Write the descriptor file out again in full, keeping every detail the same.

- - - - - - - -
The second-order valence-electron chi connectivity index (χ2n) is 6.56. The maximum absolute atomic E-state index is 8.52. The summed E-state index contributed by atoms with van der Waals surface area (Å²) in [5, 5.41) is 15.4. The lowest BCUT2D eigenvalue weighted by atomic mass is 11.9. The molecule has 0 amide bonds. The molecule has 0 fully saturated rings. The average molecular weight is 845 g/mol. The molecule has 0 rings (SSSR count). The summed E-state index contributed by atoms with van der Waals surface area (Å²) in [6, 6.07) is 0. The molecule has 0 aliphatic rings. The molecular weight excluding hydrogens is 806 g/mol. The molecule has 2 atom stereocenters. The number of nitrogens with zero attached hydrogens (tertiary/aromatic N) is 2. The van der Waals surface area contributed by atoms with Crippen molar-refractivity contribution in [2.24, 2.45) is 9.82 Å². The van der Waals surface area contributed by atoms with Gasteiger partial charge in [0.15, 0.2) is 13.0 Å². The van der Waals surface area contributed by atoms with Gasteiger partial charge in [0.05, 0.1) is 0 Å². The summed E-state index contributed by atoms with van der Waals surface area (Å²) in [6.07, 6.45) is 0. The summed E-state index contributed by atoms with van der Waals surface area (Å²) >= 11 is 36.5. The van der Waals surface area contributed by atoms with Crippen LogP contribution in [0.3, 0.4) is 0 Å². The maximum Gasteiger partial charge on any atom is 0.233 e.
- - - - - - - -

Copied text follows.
The second-order valence-electron chi connectivity index (χ2n) is 6.56. The maximum absolute atomic E-state index is 8.52. The summed E-state index contributed by atoms with van der Waals surface area (Å²) in [5, 5.41) is 15.4. The lowest BCUT2D eigenvalue weighted by atomic mass is 11.9. The molecule has 0 amide bonds. The molecule has 0 fully saturated rings. The average molecular weight is 845 g/mol. The molecule has 0 rings (SSSR count). The summed E-state index contributed by atoms with van der Waals surface area (Å²) in [6, 6.07) is 0. The molecule has 0 aliphatic rings. The molecular weight excluding hydrogens is 806 g/mol. The molecule has 2 atom stereocenters. The number of nitrogens with zero attached hydrogens (tertiary/aromatic N) is 2. The van der Waals surface area contributed by atoms with Crippen molar-refractivity contribution in [2.24, 2.45) is 9.82 Å². The van der Waals surface area contributed by atoms with Gasteiger partial charge in [0.15, 0.2) is 13.0 Å². The van der Waals surface area contributed by atoms with Gasteiger partial charge in [0.05, 0.1) is 0 Å². The summed E-state index contributed by atoms with van der Waals surface area (Å²) in [6.07, 6.45) is 0. The summed E-state index contributed by atoms with van der Waals surface area (Å²) >= 11 is 36.5. The van der Waals surface area contributed by atoms with Crippen LogP contribution in [0.3, 0.4) is 0 Å². The maximum Gasteiger partial charge on any atom is 0.233 e.